Welding fume contains metals such as arsenic, beryllium, cadmium, chromium, cobalt, copper, iron, and lead.

Welding fume also contains gases such as carbon dioxide, nitric oxide, nitrogen dioxide, carbon monoxide, and carbon dioxide.

Different types of welding produce different amounts of welding fume and emit different gases. A welder’s exposure to welding fumes is impacted by the types of metal used, the welding rod’s composition, whether the welding is being performed outside or in an enclosed space, airflow, and the use of ventilation controls.

Welders exposed to welding fumes and gases often experience dizziness, nausea, eye, nose, and throat irritation. Workers who experience these symptoms should leave the work area, get fresh air, and seek medical attention.

Prolonged exposure to welding fumes can cause lung damage and certain cancers, including lung, liver, and urinary tract cancer.

Under certain conditions, welding gases can lead to suffocation, especially when a welder is working in a small or confined space. Confined spaces include tanks, vessels, silos, storage bins, vaults, pits, manholes, tunnels, ductwork, and pipelines.

What Are Some Common Welding Injuries?

Welding injuries run the gamut from minor injuries to serious ones with life-long health implications.

Common welding injuries include:

  • Electrical shock and electrocution
  • Asphyxiation
  • Burns
  • Lacerations
  • Toxic fume exposure
  • Stomach ulcers
  • Kidney damage
  • Nervous system damage
  • Brain damage
  • Lung disease, including pulmonary fibrosis
  • Infrared radiation exposure
  • Hearing loss and deafness
  • Eye damage, including vision loss and blindness
  • Cancer
  • Metal fume fever
  • Welder’s Parkinson’s disease, also known as manganism

Second- or third-degree burns are not only extremely painful but can become infected and lead to permanent scarring.

Welding gives off radiant energy or light radiation, which can damage a worker’s eyes. For protection from radiant energy, welders should wear protective equipment. Examples include safety goggles, glasses, helmets, and face shields with a shade number that provides the appropriate protection level. This applies to the worker performing the welding and all other personnel observing the welding work.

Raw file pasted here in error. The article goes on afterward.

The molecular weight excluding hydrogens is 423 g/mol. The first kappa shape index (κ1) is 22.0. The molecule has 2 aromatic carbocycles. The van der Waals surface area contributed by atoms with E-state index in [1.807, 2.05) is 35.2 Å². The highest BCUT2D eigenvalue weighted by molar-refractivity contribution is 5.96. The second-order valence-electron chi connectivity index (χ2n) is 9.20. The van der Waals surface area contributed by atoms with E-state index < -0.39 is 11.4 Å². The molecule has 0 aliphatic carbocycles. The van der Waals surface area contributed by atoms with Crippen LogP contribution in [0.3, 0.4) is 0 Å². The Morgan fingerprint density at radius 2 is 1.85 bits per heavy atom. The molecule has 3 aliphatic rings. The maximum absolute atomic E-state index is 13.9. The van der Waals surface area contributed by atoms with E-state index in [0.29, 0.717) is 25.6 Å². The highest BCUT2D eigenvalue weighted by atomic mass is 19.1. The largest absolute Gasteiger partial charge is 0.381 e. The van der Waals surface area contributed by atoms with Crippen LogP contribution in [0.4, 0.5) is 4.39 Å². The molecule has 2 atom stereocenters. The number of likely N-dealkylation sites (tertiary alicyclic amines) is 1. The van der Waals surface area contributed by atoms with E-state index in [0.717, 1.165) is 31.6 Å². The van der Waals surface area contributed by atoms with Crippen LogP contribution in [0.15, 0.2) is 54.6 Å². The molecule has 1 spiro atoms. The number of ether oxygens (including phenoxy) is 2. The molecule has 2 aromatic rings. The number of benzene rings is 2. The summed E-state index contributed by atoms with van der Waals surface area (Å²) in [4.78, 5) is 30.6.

The Occupational Safety and Health Administration has a Fact Sheet on Eye Protection against Radiant Energy during Welding and Cutting in Shipyard Employment.

Metal fume fever is a flu-like syndrome that usually occurs several hours after a welder is exposed to various metal oxides. This syndrome is most commonly caused by zinc but can be caused by copper and cadmium. While welders typically recover from exposure to zinc fume in a few days, exposure to other metal fumes like cadmium can result in serious injury or death.

Welders can develop symptoms of Parkinson’s disease from prolonged exposure to manganese in welding fume. These symptoms include stiff arms and legs, speech difficulties, and reduced facial expression. Welders performing a type of welding known as flux core arc welding in confined spaces have been found to be most at risk.

Welders are also at risk of injuries caused by a fall from heights and slip-and-fall injuries. These types of accidents often result in musculoskeletal injuries and broken bones.

What Are Some Measures Workers Can Take to Prevent Welding Injuries?

To prevent welding injuries in the workplace, workers should have received proper training. When working, welders should wear appropriate personal protective equipment or PPE, such as fume hoods and gloves. Welders must also ensure their welding rods and other tools and equipment are in good working condition. Welding rods should be inspected before use, and leak tests should be performed.

Employers must provide workers with information and training on hazardous materials in the workplace. They are also required to provide required PPE to workers performing welding, brazing, or cutting work.

To reduce exposure to welding fume, workers can:

  • Clean welding surfaces so they are free from paint and other coatings
  • Position themselves appropriately to avoid breathing welding fume and gases
  • Take advantage of natural drafts to keep fume and gases away
  • Use ventilation systems
  • Substitute lower fume-generating materials when possible
  • Refrain from welding in confined spaces without ventilation

The Occupational Safety and Health Administration (OSHA) offers a Fact Sheet on Controlling Hazardous Fume and Gases during Welding.

OSHA also offers information on other safety issues that affect welders, including working in confined spaces, fire safety, occupational noise exposure, and PPE.

To learn more about how our work accident attorneys can help you with your welding injury claim, contact Jeffrey Glassman Injury Lawyers today at (617) 777-7777 or using our online form.